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Fear Strikes Out & Afflicting The Afflicted

Dante

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The title of this thread come from the titles of two columns by Paul Krugman.

Afflicting the Afflicted
By PAUL KRUGMAN
Published: February 25, 2010

Nobody really expected anything different. But what was nonetheless revealing about the meeting was the fact that Republicans — who had weeks to prepare for this particular event, and have been campaigning against reform for a year — didn’t bother making a case that could withstand even minimal fact-checking

Op-Ed Columnist - What We Learned From the Health Care Summit - NYTimes.com

Paul has consistently had his pulse on this thing.

Fear Strikes Out

By PAUL KRUGMAN
Published: March 21, 2010

The day before Sunday’s health care vote, President Obama gave an unscripted talk to House Democrats. Near the end, he spoke about why his party should pass reform: “Every once in a while a moment comes where you have a chance to vindicate all those best hopes that you had about yourself, about this country, where you have a chance to make good on those promises that you made ... And this is the time to make true on that promise. We are not bound to win, but we are bound to be true. We are not bound to succeed, but we are bound to let whatever light we have shine.”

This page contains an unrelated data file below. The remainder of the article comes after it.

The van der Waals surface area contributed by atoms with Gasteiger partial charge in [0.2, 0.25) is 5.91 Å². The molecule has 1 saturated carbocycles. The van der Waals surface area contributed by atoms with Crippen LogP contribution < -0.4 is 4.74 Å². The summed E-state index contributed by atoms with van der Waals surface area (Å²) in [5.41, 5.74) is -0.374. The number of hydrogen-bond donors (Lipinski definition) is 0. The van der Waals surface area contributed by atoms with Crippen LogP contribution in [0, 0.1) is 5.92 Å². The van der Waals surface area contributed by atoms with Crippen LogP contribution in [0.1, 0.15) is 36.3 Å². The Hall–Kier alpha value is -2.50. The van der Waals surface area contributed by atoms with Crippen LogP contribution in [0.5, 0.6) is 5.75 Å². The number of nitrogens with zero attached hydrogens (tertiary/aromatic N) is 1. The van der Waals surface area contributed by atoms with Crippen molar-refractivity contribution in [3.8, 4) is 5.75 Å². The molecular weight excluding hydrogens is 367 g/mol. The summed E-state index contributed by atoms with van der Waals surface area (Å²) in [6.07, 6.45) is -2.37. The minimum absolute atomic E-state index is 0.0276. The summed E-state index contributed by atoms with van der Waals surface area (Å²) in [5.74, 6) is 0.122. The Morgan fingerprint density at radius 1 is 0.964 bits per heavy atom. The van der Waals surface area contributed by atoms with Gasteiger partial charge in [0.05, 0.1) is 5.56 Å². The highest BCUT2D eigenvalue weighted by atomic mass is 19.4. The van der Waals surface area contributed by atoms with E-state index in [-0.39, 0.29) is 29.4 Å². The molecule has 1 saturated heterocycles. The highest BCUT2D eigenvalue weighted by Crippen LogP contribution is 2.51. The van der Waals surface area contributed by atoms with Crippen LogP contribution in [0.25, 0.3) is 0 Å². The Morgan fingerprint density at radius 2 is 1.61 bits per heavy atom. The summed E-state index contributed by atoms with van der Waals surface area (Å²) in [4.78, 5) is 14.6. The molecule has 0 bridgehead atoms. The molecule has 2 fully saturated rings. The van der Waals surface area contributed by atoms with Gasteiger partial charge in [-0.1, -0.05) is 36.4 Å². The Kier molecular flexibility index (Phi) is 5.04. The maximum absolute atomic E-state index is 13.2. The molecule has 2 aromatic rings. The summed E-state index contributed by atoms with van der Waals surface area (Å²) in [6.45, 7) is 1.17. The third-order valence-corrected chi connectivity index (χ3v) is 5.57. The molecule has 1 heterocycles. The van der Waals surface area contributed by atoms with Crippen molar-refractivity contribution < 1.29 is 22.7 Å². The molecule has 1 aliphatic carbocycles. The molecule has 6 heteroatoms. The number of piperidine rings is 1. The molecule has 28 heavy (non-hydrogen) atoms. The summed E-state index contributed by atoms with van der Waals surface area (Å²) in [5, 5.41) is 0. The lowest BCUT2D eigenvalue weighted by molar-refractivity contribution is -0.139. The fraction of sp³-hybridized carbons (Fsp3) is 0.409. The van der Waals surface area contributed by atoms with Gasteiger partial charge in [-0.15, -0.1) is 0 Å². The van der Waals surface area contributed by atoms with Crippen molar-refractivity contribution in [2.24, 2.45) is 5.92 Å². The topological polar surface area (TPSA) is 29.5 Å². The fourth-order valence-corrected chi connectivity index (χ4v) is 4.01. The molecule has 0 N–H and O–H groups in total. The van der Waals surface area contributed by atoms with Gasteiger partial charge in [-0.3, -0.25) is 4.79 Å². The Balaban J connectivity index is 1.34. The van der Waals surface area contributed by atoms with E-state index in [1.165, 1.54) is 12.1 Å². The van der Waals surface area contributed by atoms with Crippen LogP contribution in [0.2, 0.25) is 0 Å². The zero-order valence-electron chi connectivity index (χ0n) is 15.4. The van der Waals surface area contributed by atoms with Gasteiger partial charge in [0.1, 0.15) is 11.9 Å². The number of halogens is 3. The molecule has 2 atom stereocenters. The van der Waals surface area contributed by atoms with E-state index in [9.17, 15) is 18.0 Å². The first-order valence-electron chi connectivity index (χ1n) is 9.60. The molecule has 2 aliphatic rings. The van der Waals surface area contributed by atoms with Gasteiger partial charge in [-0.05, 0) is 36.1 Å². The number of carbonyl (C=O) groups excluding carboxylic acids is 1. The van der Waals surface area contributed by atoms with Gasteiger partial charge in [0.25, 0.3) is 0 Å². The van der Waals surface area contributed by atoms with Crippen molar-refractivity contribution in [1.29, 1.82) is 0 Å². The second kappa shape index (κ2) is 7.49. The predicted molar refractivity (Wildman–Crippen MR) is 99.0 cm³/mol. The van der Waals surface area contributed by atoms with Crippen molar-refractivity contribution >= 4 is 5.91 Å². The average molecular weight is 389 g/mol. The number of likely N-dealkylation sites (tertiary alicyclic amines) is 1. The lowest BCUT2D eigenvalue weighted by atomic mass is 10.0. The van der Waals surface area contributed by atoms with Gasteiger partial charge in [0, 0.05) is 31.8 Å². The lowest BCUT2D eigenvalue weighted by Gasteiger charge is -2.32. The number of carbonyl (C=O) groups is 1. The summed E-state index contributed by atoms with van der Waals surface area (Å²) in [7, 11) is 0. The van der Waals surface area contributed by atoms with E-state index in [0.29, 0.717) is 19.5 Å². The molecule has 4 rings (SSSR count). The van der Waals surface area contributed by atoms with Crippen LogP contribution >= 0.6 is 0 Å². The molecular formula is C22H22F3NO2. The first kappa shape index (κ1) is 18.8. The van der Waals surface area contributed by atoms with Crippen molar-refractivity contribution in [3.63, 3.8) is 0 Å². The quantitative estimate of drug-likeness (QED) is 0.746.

And on the other side, here’s what Newt Gingrich, the Republican former speaker of the House — a man celebrated by many in his party as an intellectual leader — had to say: If Democrats pass health reform, “They will have destroyed their party much as Lyndon Johnson shattered the Democratic Party for 40 years” by passing civil rights legislation.

I’d argue that Mr. Gingrich is wrong about that: proposals to guarantee health insurance are often controversial before they go into effect — Ronald Reagan famously argued that Medicare would mean the end of American freedom — but always popular once enacted.

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...Newt Gingrich, the Republican former speaker of the House — a man celebrated by many in his party as an intellectual leader...If Democrats pass health reform, “They will have destroyed their party much as Lyndon Johnson shattered the Democratic Party for 40 years” by passing civil rights legislation.

...on one side, the closing argument was an appeal to our better angels, urging politicians to do what is right, even if it hurts their careers; on the other side, callous cynicism. Think about what it means to condemn health reform by comparing it to the Civil Rights Act. Who in modern America would say that L.B.J. did the wrong thing by pushing for racial equality? (Actually, we know who: the people at the Tea Party protest who hurled racial epithets at Democratic members of Congress on the eve of the vote.)


And that cynicism has been the hallmark of the whole campaign against reform.

Op-Ed Columnist - Fear Strikes Out - NYTimes.com
:clap2:
 
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